That's awesome, since it's my favorite of the Star Trek films and was a big part of my scifi movie watching in the early 80's.
Some of you may remember the free Alpha Blue scenario I put out just as Guardians of the Galaxy volume 2 was released.
It's called Guarding Galaxy XXX and there's some amusing references to Wrath of Khan in there, along with several other pokes at beloved scifi franchises. After all, it's part scifi parody; part scifi porn parody.
In order to further celebrate this fine film, I might try to slip another short freebie into the busy Kort'thalis Publishing release schedule. Perhaps Obi-Wan'k will make a surprise visit. You never know...
p.s. If you're into Star Trek or Star Wars RPGs and you want it to have a sleazy edge, grab Alpha Blue while it's still on sale (and there's a softcover).
Wednesday, July 19, 2017
This is literally the coolest fucking thing I've seen so far this month. It's a dramatization of the classic "blood test scene" from John Carpenter's The Thing, but with the characters from Disney animated film Frozen using Play-Doh.
I would love to show this to my girls, but they're at an impressionable age and they come to me in the middle of the night when they wake up with nightmares. But soon...
This reminds me of that G.I. Joe version of The Thing that came out several years ago. I'll post the video below so you don't have to hunt around for it.
Tuesday, July 18, 2017
It's here! ;)
I had a lot of fun with this one. It was nice having a template and then doing things a bit different to both add to and diverge from what Glynn and I did with the original S'rulyan Vault.
+MonkeyBlood Design (Glynn Seal) has done another amazing job!
Basically, the dungeon is bigger (there are more areas within the space) and the PDF has a lot of cool stuff in it.
My favorite is the d100 table for faction quirks. This table alone makes it fast and easy to come up with a unique faction on the fly. Just roll on the table 3 times and the results will inspire you to fill in the rest of the details.
Thanks for all the Kickstarter backing and support - and thanks to everyone who purchases this!
Sunday, July 16, 2017
My latest guide in the "like a fucking boss" series, Adventure Writing like a Fucking Boss is still #1 on DriveThruRPG. I'm equally blown away and grateful to the entire RPG community (especially my OSR brothers and sisters) for the success of this book.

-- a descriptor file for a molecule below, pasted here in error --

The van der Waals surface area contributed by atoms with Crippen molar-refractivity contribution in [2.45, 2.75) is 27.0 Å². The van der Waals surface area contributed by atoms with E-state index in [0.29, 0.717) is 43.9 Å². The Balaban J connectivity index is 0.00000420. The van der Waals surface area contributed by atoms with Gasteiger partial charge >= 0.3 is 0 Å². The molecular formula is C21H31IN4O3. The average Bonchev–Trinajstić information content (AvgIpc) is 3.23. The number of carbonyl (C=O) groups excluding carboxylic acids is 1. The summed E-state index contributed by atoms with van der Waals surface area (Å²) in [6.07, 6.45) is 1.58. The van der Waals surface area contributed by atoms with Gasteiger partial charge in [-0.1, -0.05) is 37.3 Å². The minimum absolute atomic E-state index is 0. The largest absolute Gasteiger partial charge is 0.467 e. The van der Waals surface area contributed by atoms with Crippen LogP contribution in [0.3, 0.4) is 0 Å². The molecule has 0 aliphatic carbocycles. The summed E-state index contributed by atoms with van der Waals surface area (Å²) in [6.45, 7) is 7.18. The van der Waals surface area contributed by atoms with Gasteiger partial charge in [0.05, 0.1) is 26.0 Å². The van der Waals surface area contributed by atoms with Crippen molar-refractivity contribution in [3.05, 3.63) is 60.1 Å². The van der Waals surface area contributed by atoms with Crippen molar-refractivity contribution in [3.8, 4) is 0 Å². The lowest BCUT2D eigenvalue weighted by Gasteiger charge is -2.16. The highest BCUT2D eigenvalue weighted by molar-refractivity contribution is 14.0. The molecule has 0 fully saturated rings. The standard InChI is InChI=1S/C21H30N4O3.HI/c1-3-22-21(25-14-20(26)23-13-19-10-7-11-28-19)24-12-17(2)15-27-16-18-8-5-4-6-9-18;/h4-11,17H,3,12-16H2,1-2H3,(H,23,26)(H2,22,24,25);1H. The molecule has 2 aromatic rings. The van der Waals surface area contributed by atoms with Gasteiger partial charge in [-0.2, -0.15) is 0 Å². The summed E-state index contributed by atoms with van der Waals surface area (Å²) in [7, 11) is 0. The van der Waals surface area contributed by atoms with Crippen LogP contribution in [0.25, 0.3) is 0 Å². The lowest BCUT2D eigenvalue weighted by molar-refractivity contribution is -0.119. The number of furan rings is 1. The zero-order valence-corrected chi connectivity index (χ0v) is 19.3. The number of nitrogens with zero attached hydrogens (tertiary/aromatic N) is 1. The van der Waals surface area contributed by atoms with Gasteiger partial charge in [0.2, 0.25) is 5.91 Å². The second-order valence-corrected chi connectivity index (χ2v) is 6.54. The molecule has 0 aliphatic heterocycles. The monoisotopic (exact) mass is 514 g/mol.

In order to facilitate the magic contained therein, I'm organizing an adventure writing contest. The details are below...
- 5 - 7 pages of one-shot scenario text showcasing the fundamentals you learned from reading Adventure Writing like a Fucking Boss.
- Anything in the following genres: scifi, space opera, science fantasy, fantasy, post-apocalypse, investigative horror, action/adventure pulp, supernatural horror.
- Submit the adventure on November 1st, 2017.
- The winner will be declared on November 25th and will receive $500 via paypal.
- Kort'thalis Publishing will supply the art, editing, and layout required to make the winning adventure PDF as awesome as possible.
- Kort'thalis Publishing will publish the adventure for FREE on OBS on January 11th, 2018.
Let me know if you have any questions. And good luck!
Venger As'Nas Satanis
High Priest of Kort'thalis Publishing
Saturday, July 15, 2017
A lot of people signed up (approximately 50) and for that I'm grateful, but that also means at least a half-hour of non-stop emailing, assuming yahoo is working that day.
After a couple people responded to the playtest packet "B" that I just dispersed last night, I decided it would be much easier to include a Dropbox link here instead of re-emailing everyone.
Some sort of google document open to playtesters might be better, so I fiddled around with it until I got this. Formatting seems even worse that what I had in the word doc, but oh well. It'll serve its purpose.
The newest version has some rules for grappling and feeding during combat and something to cover the vampire trope of victims who seem to enjoy having their blood sucked out.
Emailing me is still the best way for me to receive feedback, so please continue to use my personal email address: Venger.Satanis@yahoo.com
p.s. Meanwhile, I'm a couple days away from finishing The S'rulyan Vault II.
Friday, July 14, 2017
My vampire RPG Blood Dark Thirst, a sort of splatter-punk gothic heartbreaker, is still in the beta phase!
Tonight I'm sending out the second round of playtest documents to those interested in giving me feedback after reading and/or running one or more demo sessions with a group of players.
If you've already contacted me, there's nothing more you have to do. Just sit back and wait for the playtest "B" to be sent around midnight tonight. If you haven't emailed me yet but would like to receive this document, send me an email this weekend with "BDT - B" in the subject line.
My email: Venger.Satanis@yahoo.com
What's new? A lot of little things. I've been taking inspiration from the Subspecies films (I've re-watched the first three). So, the vampires of Blood Dark Thirst have a little bit of Radu Vladislas in them. ;)
I'm starting to think that "points" is preferable to "ranks" because the former is more neutral and innocuous, whereas the latter just seems more noticeable. So, little things like that.
But also big things! Setting-wise, concepts that will influence the play-style - rather than all cautious and brooding, I've got a few ideas that will speed up the action and get vampires involved.
Those looking for alternatives to playing a vampire, keep waiting for playtest packet "C" - that's where I'm introducing guidelines for playing werewolves, demons, and sorcerers.
That's it for now. Thanks for your participation and valuable feedback!
p.s. Gerardo Tasistro found an error in the combat example. Obviously, the 1 would take away from the single success. The target would lose two points of Health. Thanks, hoss!
Monday, July 10, 2017